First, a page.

Peter Higgs, Nobel Prize winner in physics and father of the Higgs boson, dies at 94

Peter Higgs Nobel Prize winner in physics and father of

Peter Higgs, the physicist who discovered the Higgs Boson, died at the age of 94 on Tuesday. The scientist died at his home following a short illness. Along with François Englert and Robert Brout, he was the one who predicted the existence of a particle absolutely fundamental to science. This discovery earned him the Nobel Prize in 2013 with his colleague François Englert.

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He passed away peacefully at his home on Monday April 8 following a short illness », Said the University of Edinburgh, of which the scientist was an emeritus professor for a long time, in a press release.

He was particularly known for having discovered the Higgs Boson, an elementary particle considered to be the keystone of the fundamental structure of matter. This discovery also earned him the Nobel Prize in Physics in 2013 with the Belgian François Englert.

Read alsoThe 2013 Nobel Prize in Physics goes to François Englert and Peter Higgs

The discovery of a lifetime

This event was July 4, 2012. That day, Peter Higgs wiped his wet eyes on the bench of a packed amphitheater at CERN, in Swissfor the announcement of the discovery of this famous Boson which will forever remain associated with his name.

At this moment, it was the work of a lifetime for this British physicist which took on its full meaning because several decades earlier, in the middle of the 20th century, physics was no longer able to explain certain properties of elementary particles, these very small elements which are the building blocks of matter. So, in 1964, Peter Higgs and his colleagues wrote a theory: using mathematics, they predicted the existence of a particle that would completely solve the problem.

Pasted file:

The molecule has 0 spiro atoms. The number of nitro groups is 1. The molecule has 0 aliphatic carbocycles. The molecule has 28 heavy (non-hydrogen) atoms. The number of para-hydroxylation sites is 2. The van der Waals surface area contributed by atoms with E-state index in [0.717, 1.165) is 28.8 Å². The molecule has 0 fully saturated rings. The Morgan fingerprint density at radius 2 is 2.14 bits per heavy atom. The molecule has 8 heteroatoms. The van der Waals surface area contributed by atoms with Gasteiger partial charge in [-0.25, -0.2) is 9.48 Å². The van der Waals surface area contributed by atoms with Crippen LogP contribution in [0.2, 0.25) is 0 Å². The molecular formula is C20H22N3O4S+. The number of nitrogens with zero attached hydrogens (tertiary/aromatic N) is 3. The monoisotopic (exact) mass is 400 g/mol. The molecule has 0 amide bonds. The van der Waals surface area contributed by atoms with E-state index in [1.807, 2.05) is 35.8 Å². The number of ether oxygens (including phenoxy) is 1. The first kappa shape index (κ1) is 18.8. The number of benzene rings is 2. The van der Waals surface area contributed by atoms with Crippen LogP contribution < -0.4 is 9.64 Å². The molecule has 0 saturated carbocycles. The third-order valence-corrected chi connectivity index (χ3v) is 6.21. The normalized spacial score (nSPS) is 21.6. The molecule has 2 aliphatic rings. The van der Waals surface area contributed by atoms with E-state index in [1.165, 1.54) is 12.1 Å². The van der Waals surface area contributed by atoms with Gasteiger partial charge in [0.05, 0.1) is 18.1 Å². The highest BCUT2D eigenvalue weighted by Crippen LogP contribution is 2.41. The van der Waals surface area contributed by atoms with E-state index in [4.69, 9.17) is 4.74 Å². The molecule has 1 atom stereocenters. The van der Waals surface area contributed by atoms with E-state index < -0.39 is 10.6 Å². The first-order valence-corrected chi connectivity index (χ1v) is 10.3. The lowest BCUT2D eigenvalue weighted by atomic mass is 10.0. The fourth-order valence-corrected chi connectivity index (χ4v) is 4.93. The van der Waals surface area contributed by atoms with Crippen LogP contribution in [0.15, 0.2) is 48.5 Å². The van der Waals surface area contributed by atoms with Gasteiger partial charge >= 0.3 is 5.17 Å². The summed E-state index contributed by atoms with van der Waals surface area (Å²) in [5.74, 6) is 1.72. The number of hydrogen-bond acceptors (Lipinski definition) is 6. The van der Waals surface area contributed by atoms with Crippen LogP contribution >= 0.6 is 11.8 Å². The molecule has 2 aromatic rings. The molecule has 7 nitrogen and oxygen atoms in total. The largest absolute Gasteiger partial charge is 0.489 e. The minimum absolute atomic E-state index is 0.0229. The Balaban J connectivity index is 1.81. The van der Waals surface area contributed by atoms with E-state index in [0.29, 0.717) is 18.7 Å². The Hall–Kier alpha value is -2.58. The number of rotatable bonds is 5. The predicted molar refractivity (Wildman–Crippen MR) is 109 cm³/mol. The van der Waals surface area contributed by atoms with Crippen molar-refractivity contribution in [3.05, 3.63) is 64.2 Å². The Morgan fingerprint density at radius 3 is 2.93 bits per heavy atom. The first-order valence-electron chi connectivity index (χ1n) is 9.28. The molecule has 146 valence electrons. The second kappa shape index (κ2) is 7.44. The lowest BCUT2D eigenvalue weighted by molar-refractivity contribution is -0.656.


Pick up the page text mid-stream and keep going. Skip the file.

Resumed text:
But all is not so simple. How, in fact, can we manage to observe this particle? For 48 years, physicists from all over the world will embark on this quest for the impossible in search of the Higgs Boson. An almost existential quest for physics, until this discovery made by this now deceased scientist in 2012.

Still difficult to popularize today, the boson has been nicknamed “God particle” because it is everywhere, while being particularly elusive because it is extremely unstable. Its importance can also be summed up in one sentence: The Higgs Boson helps explain the appearance of matter in the universe.

Pioneering work »

Peter Higgs was a remarkable person – a truly gifted scientist whose vision and imagination enriched our knowledge of the world around us, underlined Peter Mathieson, director of the University of Edinburgh, quoted in the press release. “ His pioneering work has motivated thousands of scientists and his legacy will continue to inspire many more for generations to come “, he added.

The Director General of CERN, Fabiola Gianotti, paid tribute to the memory of “ an immensely inspiring figure to physicists around the world, a man of rare modesty, a great teacher and someone who explained physics in a very simple and yet profound way “.